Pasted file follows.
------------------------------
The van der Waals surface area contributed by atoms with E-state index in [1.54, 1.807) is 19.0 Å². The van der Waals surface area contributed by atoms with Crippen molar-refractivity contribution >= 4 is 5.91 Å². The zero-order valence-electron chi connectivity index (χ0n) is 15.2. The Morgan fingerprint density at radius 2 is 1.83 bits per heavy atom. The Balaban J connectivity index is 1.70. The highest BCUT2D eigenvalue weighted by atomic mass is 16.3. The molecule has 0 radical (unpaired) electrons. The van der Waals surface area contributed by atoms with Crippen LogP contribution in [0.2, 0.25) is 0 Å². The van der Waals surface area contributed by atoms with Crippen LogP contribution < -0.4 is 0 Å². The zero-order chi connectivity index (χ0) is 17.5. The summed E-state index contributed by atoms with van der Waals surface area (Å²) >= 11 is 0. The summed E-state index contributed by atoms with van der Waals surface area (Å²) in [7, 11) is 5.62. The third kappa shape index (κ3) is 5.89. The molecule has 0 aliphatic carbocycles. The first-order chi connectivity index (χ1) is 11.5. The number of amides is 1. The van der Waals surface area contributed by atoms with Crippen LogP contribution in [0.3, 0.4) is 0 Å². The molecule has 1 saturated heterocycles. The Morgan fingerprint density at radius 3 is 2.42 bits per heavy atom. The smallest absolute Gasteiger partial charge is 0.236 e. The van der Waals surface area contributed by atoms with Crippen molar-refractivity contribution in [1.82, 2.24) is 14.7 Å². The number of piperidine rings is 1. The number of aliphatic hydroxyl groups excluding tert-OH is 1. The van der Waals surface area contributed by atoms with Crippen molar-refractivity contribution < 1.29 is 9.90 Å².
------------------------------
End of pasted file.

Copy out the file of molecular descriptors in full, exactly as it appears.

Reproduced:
The van der Waals surface area contributed by atoms with E-state index in [1.54, 1.807) is 19.0 Å². The van der Waals surface area contributed by atoms with Crippen molar-refractivity contribution >= 4 is 5.91 Å². The zero-order valence-electron chi connectivity index (χ0n) is 15.2. The Morgan fingerprint density at radius 2 is 1.83 bits per heavy atom. The Balaban J connectivity index is 1.70. The highest BCUT2D eigenvalue weighted by atomic mass is 16.3. The molecule has 0 radical (unpaired) electrons. The van der Waals surface area contributed by atoms with Crippen LogP contribution in [0.2, 0.25) is 0 Å². The van der Waals surface area contributed by atoms with Crippen LogP contribution < -0.4 is 0 Å². The zero-order chi connectivity index (χ0) is 17.5. The summed E-state index contributed by atoms with van der Waals surface area (Å²) >= 11 is 0. The summed E-state index contributed by atoms with van der Waals surface area (Å²) in [7, 11) is 5.62. The third kappa shape index (κ3) is 5.89. The molecule has 0 aliphatic carbocycles. The first-order chi connectivity index (χ1) is 11.5. The number of amides is 1. The van der Waals surface area contributed by atoms with Crippen LogP contribution in [0.3, 0.4) is 0 Å². The molecule has 1 saturated heterocycles. The Morgan fingerprint density at radius 3 is 2.42 bits per heavy atom. The smallest absolute Gasteiger partial charge is 0.236 e. The van der Waals surface area contributed by atoms with Crippen molar-refractivity contribution in [1.82, 2.24) is 14.7 Å². The number of piperidine rings is 1. The number of aliphatic hydroxyl groups excluding tert-OH is 1. The van der Waals surface area contributed by atoms with Crippen molar-refractivity contribution < 1.29 is 9.90 Å².